PD Smith

City: A Guidebook for the Armchair Traveller

03 August 2010 | City | 11 comments

Writing a book is a solitary process. For months and often years, the book only exists in the writer's mind. Sometimes, as you write, that book can seem like a mirage on the horizon, its form shimmering and changing before your eyes. Believe me, it's disconcerting. But you press on.

Over time, as the words flow and the pages increase, the book takes shape and becomes more substantial, more real. But for me the book doesn't really come alive until it has a cover. I've been working on my current book - a history of cities - for about three years now. It's more or less written, although there are still a few straggling, wayward sections to finish.

And now it has a cover. My editor at Bloomsbury Publishing emailed it to me a day or so ago. I'm very pleased with it. In fact, I think it's rather wonderful.

Pre-order at Amazon.co.uk | Amazon.com

11 comments so far:

  1. Gaia | 12 August 2010

    Beautiful cover. Reminds me of the prints of an artist I like called Martin Langford http://www.martinlangford.com/artwork.php?category=Environment

  2. PD Smith | 12 August 2010

    Thanks! And for the link to Langford's work - it's new to me...

  3. Nick Harkaway | 13 August 2010

    Gorgeous! Nice one...

  4. PD Smith | 13 August 2010

    Cheers Nick!

  5. Mark Tebeau | 15 August 2010

    Congrats and great cover!
    I pre-ordered!
    Sorry that I missed you when I was in London.

  6. PD Smith | 15 August 2010

    Glad you like it! Catch you next time...

  7. Thomas | 30 August 2010

    My congratulations! The cover looks very good and I am very curious to read it (as usual with interesting books I suggest the university library to buy it).

  8. PD Smith | 30 August 2010

    Glad you like it, Thomas - and thanks for all your helpful links!

  9. Thomas | 01 September 2010

    A few more links: This press report today tells about Brasilian Favela's becoming official tourist attractions, after receiving some criminalistic cosmetics. By accident, we just visited a city in Germany with a similar change some time ago: What is now the fashionable inner city of Luebeck, between the early middle ages and early modern age "New York of the Baltic Sea" now better known through Thomas Mann's novel, was until ca. 100 years the gruesome quarter of the extremly poor. Some fotos (the painings are from Armin Müller-Stahl who lives there, the texts at the end from some digging in the Thomas Mann archive on one of his former classmates)

    "Asymmetriad" refers to something in Stanislav Lem's "Solaris", taken as analogy to the sudden explosion of culture in the Weimar republic and it's gruesome end:

    "(Visiting a museum on the strange planet,) One plump schoolgirl (she looked about fifteen, peering inquisitively over her spectacles) abruptly asked: “And what is it for?”

    In the ensuing embarrassed silence, the school mistress was content to dart a reproving look at her wayward pupil. Among the Solarists whose job was to act as guides (I was one of them), no one would produce an answer. Each symmetriad is unique, and the developments in its heart are, generally speaking, unpredictable. Sometimes there is no sound. Sometimes the index of refraction increases or diminishes. Sometimes, rhythmic pulsations are accompanied by local changes in gravitation, as if the heart of the symmetriad were beating by gravitating. Sometimes the compasses of the observers spin wildly, and ionized layers spring up and disappear. The catalogue could go on indefinitely. In any case, even if we did ever succeed in solving the riddle of the symmetriads, we would still have to contend with the asymmetriads!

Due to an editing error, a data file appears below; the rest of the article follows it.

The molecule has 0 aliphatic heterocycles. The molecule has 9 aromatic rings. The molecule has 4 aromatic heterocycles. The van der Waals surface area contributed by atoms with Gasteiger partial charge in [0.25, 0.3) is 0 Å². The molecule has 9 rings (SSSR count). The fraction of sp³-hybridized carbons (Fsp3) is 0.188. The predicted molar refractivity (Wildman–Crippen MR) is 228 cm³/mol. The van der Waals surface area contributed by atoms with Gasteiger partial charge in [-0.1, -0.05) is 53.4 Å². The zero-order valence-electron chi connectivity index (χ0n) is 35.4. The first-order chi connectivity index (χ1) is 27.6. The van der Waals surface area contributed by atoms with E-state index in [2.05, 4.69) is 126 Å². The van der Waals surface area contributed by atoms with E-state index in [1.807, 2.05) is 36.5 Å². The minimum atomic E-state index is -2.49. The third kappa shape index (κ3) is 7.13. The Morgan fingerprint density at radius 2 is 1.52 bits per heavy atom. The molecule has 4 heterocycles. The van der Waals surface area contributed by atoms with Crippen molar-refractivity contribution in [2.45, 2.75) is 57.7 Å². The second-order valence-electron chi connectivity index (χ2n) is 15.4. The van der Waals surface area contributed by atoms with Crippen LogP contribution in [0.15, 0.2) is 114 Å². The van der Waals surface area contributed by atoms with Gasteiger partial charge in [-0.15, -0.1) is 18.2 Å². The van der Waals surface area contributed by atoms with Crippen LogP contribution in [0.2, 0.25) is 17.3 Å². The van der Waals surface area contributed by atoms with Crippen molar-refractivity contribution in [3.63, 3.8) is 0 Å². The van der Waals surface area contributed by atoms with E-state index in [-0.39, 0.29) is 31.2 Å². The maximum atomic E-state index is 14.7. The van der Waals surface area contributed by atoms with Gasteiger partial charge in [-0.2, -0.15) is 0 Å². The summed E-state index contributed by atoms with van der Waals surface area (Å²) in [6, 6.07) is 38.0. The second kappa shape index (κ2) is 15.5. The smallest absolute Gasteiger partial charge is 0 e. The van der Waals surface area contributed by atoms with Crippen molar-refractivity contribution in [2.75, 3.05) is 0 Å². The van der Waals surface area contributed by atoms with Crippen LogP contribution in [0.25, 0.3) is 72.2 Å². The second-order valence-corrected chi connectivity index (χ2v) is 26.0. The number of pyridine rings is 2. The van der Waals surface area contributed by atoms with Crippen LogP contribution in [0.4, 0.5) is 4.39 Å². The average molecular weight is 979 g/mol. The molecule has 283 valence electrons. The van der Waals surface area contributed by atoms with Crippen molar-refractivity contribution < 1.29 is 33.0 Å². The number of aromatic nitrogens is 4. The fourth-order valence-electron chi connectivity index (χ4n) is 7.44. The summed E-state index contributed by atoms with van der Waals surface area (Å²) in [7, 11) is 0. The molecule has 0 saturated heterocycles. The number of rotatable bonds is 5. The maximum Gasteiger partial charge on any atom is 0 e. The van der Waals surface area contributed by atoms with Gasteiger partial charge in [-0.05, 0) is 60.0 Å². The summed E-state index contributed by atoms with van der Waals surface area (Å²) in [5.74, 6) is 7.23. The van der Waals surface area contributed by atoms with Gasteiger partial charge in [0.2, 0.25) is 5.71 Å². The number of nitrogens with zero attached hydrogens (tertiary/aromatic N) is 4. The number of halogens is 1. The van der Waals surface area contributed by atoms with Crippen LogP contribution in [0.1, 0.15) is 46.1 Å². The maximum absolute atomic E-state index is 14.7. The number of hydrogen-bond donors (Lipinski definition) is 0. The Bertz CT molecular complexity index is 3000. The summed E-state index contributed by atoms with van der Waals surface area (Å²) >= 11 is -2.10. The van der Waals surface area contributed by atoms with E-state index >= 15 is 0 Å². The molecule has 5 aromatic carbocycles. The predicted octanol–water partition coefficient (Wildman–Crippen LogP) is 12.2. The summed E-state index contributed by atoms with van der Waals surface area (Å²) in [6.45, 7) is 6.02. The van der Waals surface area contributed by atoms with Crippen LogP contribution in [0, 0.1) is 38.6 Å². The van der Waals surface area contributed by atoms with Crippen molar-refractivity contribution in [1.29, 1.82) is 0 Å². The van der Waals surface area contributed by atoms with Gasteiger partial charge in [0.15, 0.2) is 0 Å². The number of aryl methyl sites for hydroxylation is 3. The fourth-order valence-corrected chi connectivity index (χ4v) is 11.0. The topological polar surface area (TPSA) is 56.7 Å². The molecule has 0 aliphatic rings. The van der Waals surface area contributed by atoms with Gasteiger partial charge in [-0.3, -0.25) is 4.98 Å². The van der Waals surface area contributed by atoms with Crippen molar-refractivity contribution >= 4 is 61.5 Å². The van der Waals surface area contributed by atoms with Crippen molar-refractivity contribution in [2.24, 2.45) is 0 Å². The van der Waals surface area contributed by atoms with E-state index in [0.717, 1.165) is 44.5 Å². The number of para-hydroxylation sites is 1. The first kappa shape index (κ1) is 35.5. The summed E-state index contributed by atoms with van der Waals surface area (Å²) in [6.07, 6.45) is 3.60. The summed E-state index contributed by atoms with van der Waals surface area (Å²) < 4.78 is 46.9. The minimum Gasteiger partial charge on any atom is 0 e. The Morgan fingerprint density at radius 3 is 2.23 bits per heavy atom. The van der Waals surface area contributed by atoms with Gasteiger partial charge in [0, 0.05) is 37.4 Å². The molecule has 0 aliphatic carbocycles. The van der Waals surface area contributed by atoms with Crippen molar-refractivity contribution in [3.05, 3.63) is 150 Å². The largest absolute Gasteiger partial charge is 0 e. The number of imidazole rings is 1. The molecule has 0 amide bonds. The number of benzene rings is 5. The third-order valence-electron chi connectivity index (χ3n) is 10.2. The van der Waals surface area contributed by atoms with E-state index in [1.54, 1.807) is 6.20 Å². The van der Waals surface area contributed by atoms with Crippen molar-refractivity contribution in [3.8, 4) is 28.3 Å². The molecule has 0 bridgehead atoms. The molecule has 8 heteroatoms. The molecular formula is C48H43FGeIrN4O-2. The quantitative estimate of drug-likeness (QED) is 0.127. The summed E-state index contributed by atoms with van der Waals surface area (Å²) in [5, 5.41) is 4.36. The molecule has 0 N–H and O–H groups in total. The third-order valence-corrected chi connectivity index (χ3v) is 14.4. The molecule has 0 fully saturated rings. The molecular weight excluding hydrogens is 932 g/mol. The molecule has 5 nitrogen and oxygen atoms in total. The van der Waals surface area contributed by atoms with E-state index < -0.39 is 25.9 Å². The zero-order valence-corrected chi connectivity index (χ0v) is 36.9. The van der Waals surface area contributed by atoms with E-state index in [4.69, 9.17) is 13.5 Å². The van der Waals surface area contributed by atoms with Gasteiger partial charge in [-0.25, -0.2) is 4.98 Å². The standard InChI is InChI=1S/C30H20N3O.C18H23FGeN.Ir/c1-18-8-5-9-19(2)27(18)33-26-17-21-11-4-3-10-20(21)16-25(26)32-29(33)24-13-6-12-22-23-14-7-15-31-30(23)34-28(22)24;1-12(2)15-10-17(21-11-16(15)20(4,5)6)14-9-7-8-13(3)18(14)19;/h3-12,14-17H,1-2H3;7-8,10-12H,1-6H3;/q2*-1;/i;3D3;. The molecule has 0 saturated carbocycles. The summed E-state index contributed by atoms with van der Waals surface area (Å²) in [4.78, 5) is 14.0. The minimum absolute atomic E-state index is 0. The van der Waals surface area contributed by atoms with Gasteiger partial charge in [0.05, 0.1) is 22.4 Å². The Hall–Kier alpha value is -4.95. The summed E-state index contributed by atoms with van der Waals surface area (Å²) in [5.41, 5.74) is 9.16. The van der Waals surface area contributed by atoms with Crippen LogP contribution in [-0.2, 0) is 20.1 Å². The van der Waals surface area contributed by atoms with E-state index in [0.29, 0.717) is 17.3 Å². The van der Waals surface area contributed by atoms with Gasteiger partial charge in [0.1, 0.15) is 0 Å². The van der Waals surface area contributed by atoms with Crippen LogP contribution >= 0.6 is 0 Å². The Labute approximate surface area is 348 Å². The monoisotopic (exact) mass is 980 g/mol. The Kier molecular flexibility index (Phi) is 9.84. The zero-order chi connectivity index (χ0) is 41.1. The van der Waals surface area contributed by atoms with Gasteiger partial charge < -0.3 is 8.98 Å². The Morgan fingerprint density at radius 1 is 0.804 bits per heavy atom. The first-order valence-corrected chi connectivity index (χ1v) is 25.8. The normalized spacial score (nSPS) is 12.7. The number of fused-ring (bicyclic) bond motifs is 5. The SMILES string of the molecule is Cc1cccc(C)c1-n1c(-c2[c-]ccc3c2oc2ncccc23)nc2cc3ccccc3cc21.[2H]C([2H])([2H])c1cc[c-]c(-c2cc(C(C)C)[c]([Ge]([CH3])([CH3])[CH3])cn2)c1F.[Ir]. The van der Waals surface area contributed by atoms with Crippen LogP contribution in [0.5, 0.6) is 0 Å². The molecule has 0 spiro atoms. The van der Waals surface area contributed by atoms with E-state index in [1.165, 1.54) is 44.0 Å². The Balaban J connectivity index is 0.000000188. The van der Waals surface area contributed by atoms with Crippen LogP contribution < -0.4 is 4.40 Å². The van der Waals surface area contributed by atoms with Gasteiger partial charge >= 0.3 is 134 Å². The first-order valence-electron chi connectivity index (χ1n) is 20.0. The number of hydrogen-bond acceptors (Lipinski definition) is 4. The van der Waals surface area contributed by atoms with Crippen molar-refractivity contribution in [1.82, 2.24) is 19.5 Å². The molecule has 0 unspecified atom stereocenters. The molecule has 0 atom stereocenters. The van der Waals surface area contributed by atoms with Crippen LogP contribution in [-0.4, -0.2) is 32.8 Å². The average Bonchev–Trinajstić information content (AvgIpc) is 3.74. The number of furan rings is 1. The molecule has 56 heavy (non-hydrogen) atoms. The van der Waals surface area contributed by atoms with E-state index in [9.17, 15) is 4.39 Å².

The asymmetriads are born in the same manner as the symmetriads but finish differently, and nothing can be seen of their internal processes except tremors, vibrations and flickering. We do know, however, that the interior houses bewildering operations performed at a speed that defies the laws of physics and which are dubbed ‘giant quantic phenomena.’ The mathematical analogy with certain three-dimensional models of the atom is so unstable and transitory that some commentators dismiss the resemblance as of secondary importance, if not purely accidental. The asymmetriads have a very short life-span of fifteen to twenty minutes, and their death is even more appalling than that of the symmetriads: with the howling gale that screams through its fabric, a thick fluid gushes out (from the planet below), gurgles hideously, and submerges everything beneath a foul, bubbling foam. Then an explosion, coinciding with a muddy eruption, hurls up a spout of debris which rains slowly down into the seething ocean. This debris is sometimes found scores of miles from the focus of the explosion, dried up, yellow and flattened, like flakes of cartilage."

  10. PD Smith | 02 September 2010

    Ah, Buddenbrooks - one of my favourite novels...

  11. PD Smith. « from the desk of… | 26 November 2010

    [...] When will we see your fiction? Now, that’s an unexpected question! Actually, I have been writing a novel. I guess you could call it a kind of urban fantasy. Writing fiction takes you to a different place entirely from non-fiction – a stranger, darker place. But I’m not very good at switching between fiction and non-fiction projects, so I’ve had to put the novel aside for now while I write  City: A Guidebook for the Armchair Traveller. [...]

Leave a Reply

Name (required)
Mail (will not be published) (required)